With an estimated ecosystem service value of $21 trillion dollars (USD) per year, it’s no wonder why we aim to conserve our oceans. On August 15, Conservation International and partners launched the Ocean Health Index – a publicly accessible tool to assess how humans impact our oceans.
The index describes ten socio-ecological objectives and services that our oceans provide, ranging from carbon storage and biodiversity to tourism & recreation and sense of place. These indicators are measured both globally and by country (those which border an ocean – 171 countries in total) to show which countries are doing well (or not).
“The Ocean Health Index is like a thermometer of ocean health, which will allow us to determine how the patient is doing,” said National Geographic Explorer-in-Residence Dr. Enric Sala. “The index will be a measure of whether our policies are working, or whether we need new solutions.”
As a recent Nature article describes, the disparity is rather large. The global index scores 60/100 overall, with only 5% of countries above 70/100 and 32% below 50/100. This shows a great need for many countries to work harder on coastal management plans and goals.
The top two countries on this index are also of great note – Jarvis Island, located off the coast of New Zealand, and the USA Pacific Uninhabited Territories (scored of 86 and 80, respectively). Jarvis Island data is incomplete and only scored on four of the ten indices, and those USA islands are, well, uninhabited. Giving these countries a pat on the back for doing a great job doesn’t seem merited.
However, some listed countries on the Top 10 are doing their part while also being populated. Germany scored 4th on the list (73/100), achieving a perfect score in carbon storage and a nearly perfect score in coastal protection. Canada also scored 9th (70/100), leading the way in biodiversity and coastal protection (a greater feat than Germany, considering the size of Canada’s coast).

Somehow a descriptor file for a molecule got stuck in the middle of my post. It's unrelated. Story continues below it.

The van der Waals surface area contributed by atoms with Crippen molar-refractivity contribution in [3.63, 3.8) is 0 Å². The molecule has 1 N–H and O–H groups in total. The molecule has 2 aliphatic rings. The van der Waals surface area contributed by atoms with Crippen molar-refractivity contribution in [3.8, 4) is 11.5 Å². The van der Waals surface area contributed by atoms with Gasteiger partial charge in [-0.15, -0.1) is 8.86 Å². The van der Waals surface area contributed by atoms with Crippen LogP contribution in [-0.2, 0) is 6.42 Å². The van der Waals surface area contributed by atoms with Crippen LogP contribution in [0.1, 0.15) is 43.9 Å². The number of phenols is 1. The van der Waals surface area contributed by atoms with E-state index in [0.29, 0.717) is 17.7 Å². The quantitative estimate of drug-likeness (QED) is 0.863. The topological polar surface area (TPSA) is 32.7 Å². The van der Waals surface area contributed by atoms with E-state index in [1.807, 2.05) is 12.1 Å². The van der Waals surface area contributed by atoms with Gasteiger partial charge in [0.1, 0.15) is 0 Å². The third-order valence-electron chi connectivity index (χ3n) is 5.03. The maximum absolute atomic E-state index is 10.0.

The United States placed 23rd with a score of 63/100. Aggressive scores were achieved in two categories: artisanal fishing opportunities (i.e., ensuring food for local communities) and coastal livelihoods and economies. Low scores were gained in natural products (i.e., extracting products from our oceans in a sustainable fashion) and food provision (i.e., how we extract seafood from our oceans).
This index shows a compelling picture: the USA may be focusing more on economic sustainability, with less care towards how we ecologically use our oceans. Management plans may need to integrate ecological principles in a more explicit fashion in order to increase USA’s score in the Ocean Health Index and to ensure our oceans are preserved for the future.
Globally, tourism and recreation scored the lowest (10/100), meaning that the international community is not maintaining tourism destinations in a sustainable fashion. Considering international tourism has more than tripled since 1980, a concerted effort may be needed to ensure that our oceans remain intact – not only for the species within it, but also for our own enjoyment.
Although some are calling the Ocean Health Index a “Eureka!” moment for conservation, the feelings aren’t mutual for everyone. The index is a model – and with these sorts of models, there are assumptions made in order to make them tick. Although it’s a great start to thinking about human impacts on our oceans, caution should be taken when investigating these numbers. A deeper understanding of these numbers by scientists and policy-makers alike will be key to making the right decisions for our oceans.